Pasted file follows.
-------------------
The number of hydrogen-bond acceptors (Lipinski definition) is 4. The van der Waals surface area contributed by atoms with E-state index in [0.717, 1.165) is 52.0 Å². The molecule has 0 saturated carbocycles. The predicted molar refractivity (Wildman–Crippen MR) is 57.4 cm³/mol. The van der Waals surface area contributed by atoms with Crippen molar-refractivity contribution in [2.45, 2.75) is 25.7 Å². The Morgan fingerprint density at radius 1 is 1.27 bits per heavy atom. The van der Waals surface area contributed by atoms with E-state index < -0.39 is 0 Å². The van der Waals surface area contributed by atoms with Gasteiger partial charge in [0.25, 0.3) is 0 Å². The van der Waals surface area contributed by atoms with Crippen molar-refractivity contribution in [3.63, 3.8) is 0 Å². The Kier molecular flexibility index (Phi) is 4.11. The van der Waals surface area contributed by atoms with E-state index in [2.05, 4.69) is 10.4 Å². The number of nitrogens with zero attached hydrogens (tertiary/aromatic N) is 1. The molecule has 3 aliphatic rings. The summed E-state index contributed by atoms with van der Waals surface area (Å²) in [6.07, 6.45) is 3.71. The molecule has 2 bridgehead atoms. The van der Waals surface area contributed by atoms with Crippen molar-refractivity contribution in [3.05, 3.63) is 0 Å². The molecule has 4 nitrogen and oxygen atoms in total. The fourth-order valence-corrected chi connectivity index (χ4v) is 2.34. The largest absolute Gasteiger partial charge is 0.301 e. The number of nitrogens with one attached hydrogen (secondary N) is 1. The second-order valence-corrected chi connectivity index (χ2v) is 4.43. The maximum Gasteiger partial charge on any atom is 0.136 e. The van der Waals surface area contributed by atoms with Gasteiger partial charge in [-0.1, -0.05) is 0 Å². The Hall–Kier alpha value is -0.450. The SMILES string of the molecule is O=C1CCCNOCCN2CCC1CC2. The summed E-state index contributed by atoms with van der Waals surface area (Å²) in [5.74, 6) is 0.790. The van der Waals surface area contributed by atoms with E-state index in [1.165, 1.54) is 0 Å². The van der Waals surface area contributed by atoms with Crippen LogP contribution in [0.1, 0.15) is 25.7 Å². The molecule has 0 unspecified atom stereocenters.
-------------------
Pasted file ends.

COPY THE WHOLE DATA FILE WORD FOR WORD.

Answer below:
The number of hydrogen-bond acceptors (Lipinski definition) is 4. The van der Waals surface area contributed by atoms with E-state index in [0.717, 1.165) is 52.0 Å². The molecule has 0 saturated carbocycles. The predicted molar refractivity (Wildman–Crippen MR) is 57.4 cm³/mol. The van der Waals surface area contributed by atoms with Crippen molar-refractivity contribution in [2.45, 2.75) is 25.7 Å². The Morgan fingerprint density at radius 1 is 1.27 bits per heavy atom. The van der Waals surface area contributed by atoms with E-state index < -0.39 is 0 Å². The van der Waals surface area contributed by atoms with Gasteiger partial charge in [0.25, 0.3) is 0 Å². The van der Waals surface area contributed by atoms with Crippen molar-refractivity contribution in [3.63, 3.8) is 0 Å². The Kier molecular flexibility index (Phi) is 4.11. The van der Waals surface area contributed by atoms with E-state index in [2.05, 4.69) is 10.4 Å². The number of nitrogens with zero attached hydrogens (tertiary/aromatic N) is 1. The molecule has 3 aliphatic rings. The summed E-state index contributed by atoms with van der Waals surface area (Å²) in [6.07, 6.45) is 3.71. The molecule has 2 bridgehead atoms. The van der Waals surface area contributed by atoms with Crippen molar-refractivity contribution in [3.05, 3.63) is 0 Å². The molecule has 4 nitrogen and oxygen atoms in total. The fourth-order valence-corrected chi connectivity index (χ4v) is 2.34. The largest absolute Gasteiger partial charge is 0.301 e. The number of nitrogens with one attached hydrogen (secondary N) is 1. The second-order valence-corrected chi connectivity index (χ2v) is 4.43. The maximum Gasteiger partial charge on any atom is 0.136 e. The van der Waals surface area contributed by atoms with Gasteiger partial charge in [-0.1, -0.05) is 0 Å². The Hall–Kier alpha value is -0.450. The SMILES string of the molecule is O=C1CCCNOCCN2CCC1CC2. The summed E-state index contributed by atoms with van der Waals surface area (Å²) in [5.74, 6) is 0.790. The van der Waals surface area contributed by atoms with E-state index in [1.165, 1.54) is 0 Å². The van der Waals surface area contributed by atoms with Crippen LogP contribution in [0.1, 0.15) is 25.7 Å². The molecule has 0 unspecified atom stereocenters.